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The classification of finite simple groups required thousands of pages in journals. The end result is that a finite group is simple if and only if it is on a list of 26 sporadic groups and several families of groups.

Usually in classification theorems proving that the items on the list do what they're supposed to do is far simpler than proving that the list is complete. Is that the case here? How hard would it be for someone who only knows basic group theory to verify that the groups on the list really are finite simple groups?

Update: To break the question up a bit, which parts of the verification would be easiest, hardest, tedious but elementary, etc.? For example, the prime cyclic groups are simple and trivial to verify.

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see –  Alexander Gruber Sep 19 '13 at 5:09
To me it seems that way more that just basic group theory is needed even to construct all the groups on the list. –  spin Sep 19 '13 at 7:13
I do not understand why this is considered "too broad" by those voting to close. It think this is a very good, focused question. –  user1729 Sep 19 '13 at 9:13
@user1729 I consider "how hard would it be to verify the 26 sporadic groups are simple" to give rise to either very long answers, or opinionated ones. –  Lord_Farin Sep 19 '13 at 9:45
@user1729 I see where you're coming from now. On a closer look, I can see the potential added value that this question has, particularly when we can form an amalgamate of partial answers. Close vote retracted. –  Lord_Farin Sep 19 '13 at 10:28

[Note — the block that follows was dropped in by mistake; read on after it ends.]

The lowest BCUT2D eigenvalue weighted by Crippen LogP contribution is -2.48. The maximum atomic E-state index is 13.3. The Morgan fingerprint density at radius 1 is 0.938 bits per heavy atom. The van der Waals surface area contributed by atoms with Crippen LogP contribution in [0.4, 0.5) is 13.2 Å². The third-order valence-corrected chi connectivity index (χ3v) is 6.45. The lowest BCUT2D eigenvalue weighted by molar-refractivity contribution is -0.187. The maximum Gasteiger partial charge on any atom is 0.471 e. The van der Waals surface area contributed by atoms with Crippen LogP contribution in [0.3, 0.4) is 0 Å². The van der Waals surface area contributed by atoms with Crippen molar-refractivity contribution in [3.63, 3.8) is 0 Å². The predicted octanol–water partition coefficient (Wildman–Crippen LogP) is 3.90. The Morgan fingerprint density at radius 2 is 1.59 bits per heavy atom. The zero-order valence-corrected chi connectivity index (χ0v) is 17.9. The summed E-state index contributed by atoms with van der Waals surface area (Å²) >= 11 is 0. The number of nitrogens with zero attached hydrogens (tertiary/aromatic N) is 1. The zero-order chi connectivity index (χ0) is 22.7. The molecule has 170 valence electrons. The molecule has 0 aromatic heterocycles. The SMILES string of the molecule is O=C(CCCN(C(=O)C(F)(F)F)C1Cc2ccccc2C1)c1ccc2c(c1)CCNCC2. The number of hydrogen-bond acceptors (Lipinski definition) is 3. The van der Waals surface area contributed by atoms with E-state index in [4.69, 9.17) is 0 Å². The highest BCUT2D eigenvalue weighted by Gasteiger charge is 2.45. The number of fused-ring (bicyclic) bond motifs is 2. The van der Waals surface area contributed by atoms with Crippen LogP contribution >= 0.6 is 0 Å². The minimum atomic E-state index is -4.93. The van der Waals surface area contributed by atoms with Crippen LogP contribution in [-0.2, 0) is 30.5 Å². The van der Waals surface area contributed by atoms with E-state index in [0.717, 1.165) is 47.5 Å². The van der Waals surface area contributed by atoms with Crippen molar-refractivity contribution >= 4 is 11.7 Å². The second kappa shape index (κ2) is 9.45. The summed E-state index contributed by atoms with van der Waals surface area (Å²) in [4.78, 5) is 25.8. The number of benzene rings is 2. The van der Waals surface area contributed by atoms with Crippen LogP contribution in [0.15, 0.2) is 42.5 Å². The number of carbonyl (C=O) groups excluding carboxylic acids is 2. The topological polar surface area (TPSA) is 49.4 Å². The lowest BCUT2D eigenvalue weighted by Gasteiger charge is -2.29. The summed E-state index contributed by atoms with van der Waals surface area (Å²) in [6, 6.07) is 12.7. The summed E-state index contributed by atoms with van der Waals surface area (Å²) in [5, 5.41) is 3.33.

2 Answers 2

up vote 8 down vote accepted

Probably the best source for this would be the (graduate level) textbook The Finite Simple Groups by R.A. Wilson. It is under 300 pages and covers all of the finite simple groups.

It proves simplicity of all of them.

It proves existence and uniqueness of nearly all of them.

It describes interesting structure of most of them.

I have found its explanations to be fairly simple and not to require a lot of background.

If you are only interested in some of the finite simple groups (the alternating, the classical, the chevalley, the sporadics) then there is usually a better set of books (different sets of books for each type), but if you are interested in all of them and want any hope of finishing in a timely manner, then this is the book for you!

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It is difficult. For example, if you see the proof that $PSL(2,q)$, where $q>3$ or $PSL(n,q)$, where $n>2$, (see Theorem 12.10 and Theorem 12.13 of H.E Rose, A course on finite group), is a finite simple group, is relatively difficult. Also if you see the proof that the five mathieu group are simple(see B.Huppert, N.Blackburn, Finite group III), you will see that it is difficult. As far as i know, there is no single text book that give all the proof. Also the proof differ from one class of group to the other.

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I do not think these proofs are difficult. The PSL proofs require some basic computation with transvections and some general theorems on simple groups. The Mathieu groups are treated very nicely in the last section of Passman's Permutation Groups (now reprinted by Dover). –  user641 Sep 19 '13 at 17:00
@SteveD: You are right on PSL of course, but imagine proving simplicity of E8 over a finite field with only basic knowledge of group theory! –  studiosus Sep 19 '13 at 20:08

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